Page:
This sort of mirrors what businesses like to do when they’re first starting out: product research. Before you sell something, you need to know stuff about it… lots of stuff. Important things to know include:
Another positive that comes from experimenting with T-shirt fabrics and our machines is that this process can inspire slogans and email campaigns. What better way to get people to invest in education than by showing them how applicable good education is to real life.
In the end, after all the testing and trial and error, students should have a good idea of what type of T-shirt holds up best in the heat transfer machine.
For teachers who want to treat this fundraising project as a company project, there could be a requirement to write up a short presentation (not a lab report!). This is just like any product researcher who comes back and presents his/her findings to the company.
Other classes may simply choose to have students include what they have learned as part of their “sales pitch” at the fundraiser.
As teachers, you can facilitate this type of inquiry-based learning by asking customer questions, such as:
Inquiry-based lessons work because the inquiry is how we learn in life. As humans, we’re already pretty curious by nature, but to make sense of the world, we must ask questions.
Don’t know the answer to something? Ask a question.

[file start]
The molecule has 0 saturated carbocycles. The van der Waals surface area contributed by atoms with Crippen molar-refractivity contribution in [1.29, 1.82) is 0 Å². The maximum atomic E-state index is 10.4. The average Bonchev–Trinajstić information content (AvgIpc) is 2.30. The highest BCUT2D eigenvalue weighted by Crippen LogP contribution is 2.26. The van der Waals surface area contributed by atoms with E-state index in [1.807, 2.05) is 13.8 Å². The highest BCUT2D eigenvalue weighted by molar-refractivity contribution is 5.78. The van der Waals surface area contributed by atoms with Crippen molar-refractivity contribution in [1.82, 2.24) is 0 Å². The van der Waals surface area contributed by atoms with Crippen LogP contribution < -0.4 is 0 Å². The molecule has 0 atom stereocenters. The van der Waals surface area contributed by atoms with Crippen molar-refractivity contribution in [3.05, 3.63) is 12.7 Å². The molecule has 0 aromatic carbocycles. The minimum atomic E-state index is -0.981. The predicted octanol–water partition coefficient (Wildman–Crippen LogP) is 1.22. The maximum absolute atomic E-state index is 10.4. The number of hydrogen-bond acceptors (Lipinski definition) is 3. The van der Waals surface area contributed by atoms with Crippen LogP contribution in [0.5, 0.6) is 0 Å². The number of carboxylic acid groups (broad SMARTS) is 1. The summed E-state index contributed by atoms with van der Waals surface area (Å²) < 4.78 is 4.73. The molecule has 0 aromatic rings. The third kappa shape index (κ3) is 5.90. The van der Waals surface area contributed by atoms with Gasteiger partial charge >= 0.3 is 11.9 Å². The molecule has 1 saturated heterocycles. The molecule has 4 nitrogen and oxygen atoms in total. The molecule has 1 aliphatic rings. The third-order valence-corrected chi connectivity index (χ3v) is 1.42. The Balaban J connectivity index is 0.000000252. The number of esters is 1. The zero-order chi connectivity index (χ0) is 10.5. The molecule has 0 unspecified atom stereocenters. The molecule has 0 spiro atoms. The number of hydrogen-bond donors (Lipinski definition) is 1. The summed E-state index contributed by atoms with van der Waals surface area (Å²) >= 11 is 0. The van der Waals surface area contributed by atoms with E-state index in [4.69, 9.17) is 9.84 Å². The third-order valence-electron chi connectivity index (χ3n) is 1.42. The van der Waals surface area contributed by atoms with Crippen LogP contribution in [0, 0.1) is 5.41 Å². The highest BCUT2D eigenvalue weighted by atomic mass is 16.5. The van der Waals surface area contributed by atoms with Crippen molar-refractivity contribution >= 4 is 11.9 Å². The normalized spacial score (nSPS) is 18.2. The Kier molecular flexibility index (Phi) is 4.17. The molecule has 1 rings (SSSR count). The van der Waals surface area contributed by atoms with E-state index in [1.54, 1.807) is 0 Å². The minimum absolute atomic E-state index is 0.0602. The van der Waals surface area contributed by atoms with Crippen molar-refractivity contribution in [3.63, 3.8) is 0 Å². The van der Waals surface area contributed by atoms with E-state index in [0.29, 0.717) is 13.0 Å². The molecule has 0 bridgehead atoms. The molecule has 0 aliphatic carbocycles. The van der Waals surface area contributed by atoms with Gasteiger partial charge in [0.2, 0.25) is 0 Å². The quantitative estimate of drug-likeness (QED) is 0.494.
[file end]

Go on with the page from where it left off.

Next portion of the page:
Don’t understand something? Ask a question.
Don’t know what coffee flavor you want? Ask what the bestseller is!
To apply this type of learning to a fundraising event elevates standard classroom expectations. Why? Because it’s one thing for students to study for a test where they already have an idea what kinds of questions they’ll have to answer. It’s a completely different beast for kids to answer questions on the fly in a quick, confident, and informed way.
You’re probably asking yourself, “Why invest in a maker space or all these expensive printers and machines? Can’t I just do a lab about how planaria react to light?”
Yes, you can, but outside of science class, kids don’t work with planaria. And here is one of the biggest disconnects between school and life.
Why work so hard on an experiment and a lab report just to never see it or use it again?
As a company, our goal is to help small businesses save time and resources. All the machines that you see on our website were designed to create useful and functional products. The last thing on our minds is busy work.
So, your original goal may have been to raise some money for the basketball team or a weekend science field trip. Why not use this opportunity to show students just how applicable STEM is in their everyday life.
Unlike planaria, ColDesi products don’t stop being relevant when a student hands in a lab report. Our products allow students to take ownership of the entire fundraising process, from product research to hitting that donation goal.